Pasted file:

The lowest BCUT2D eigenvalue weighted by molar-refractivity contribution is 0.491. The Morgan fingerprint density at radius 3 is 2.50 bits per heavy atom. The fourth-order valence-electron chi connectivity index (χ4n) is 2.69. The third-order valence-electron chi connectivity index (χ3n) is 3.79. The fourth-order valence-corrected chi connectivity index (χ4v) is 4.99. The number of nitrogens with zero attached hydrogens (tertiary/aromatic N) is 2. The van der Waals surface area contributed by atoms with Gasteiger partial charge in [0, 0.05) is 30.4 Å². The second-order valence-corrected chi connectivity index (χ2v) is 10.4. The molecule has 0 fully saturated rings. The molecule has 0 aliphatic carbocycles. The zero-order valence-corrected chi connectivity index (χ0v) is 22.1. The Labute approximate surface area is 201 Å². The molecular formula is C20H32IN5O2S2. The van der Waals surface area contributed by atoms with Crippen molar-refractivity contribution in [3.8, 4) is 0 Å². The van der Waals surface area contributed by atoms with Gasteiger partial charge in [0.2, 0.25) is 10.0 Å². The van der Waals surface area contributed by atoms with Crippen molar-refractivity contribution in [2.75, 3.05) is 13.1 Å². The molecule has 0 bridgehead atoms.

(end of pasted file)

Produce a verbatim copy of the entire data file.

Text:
The lowest BCUT2D eigenvalue weighted by molar-refractivity contribution is 0.491. The Morgan fingerprint density at radius 3 is 2.50 bits per heavy atom. The fourth-order valence-electron chi connectivity index (χ4n) is 2.69. The third-order valence-electron chi connectivity index (χ3n) is 3.79. The fourth-order valence-corrected chi connectivity index (χ4v) is 4.99. The number of nitrogens with zero attached hydrogens (tertiary/aromatic N) is 2. The van der Waals surface area contributed by atoms with Gasteiger partial charge in [0, 0.05) is 30.4 Å². The second-order valence-corrected chi connectivity index (χ2v) is 10.4. The molecule has 0 fully saturated rings. The molecule has 0 aliphatic carbocycles. The zero-order valence-corrected chi connectivity index (χ0v) is 22.1. The Labute approximate surface area is 201 Å². The molecular formula is C20H32IN5O2S2. The van der Waals surface area contributed by atoms with Crippen molar-refractivity contribution in [3.8, 4) is 0 Å². The van der Waals surface area contributed by atoms with Gasteiger partial charge in [0.2, 0.25) is 10.0 Å². The van der Waals surface area contributed by atoms with Crippen molar-refractivity contribution in [2.75, 3.05) is 13.1 Å². The molecule has 0 bridgehead atoms.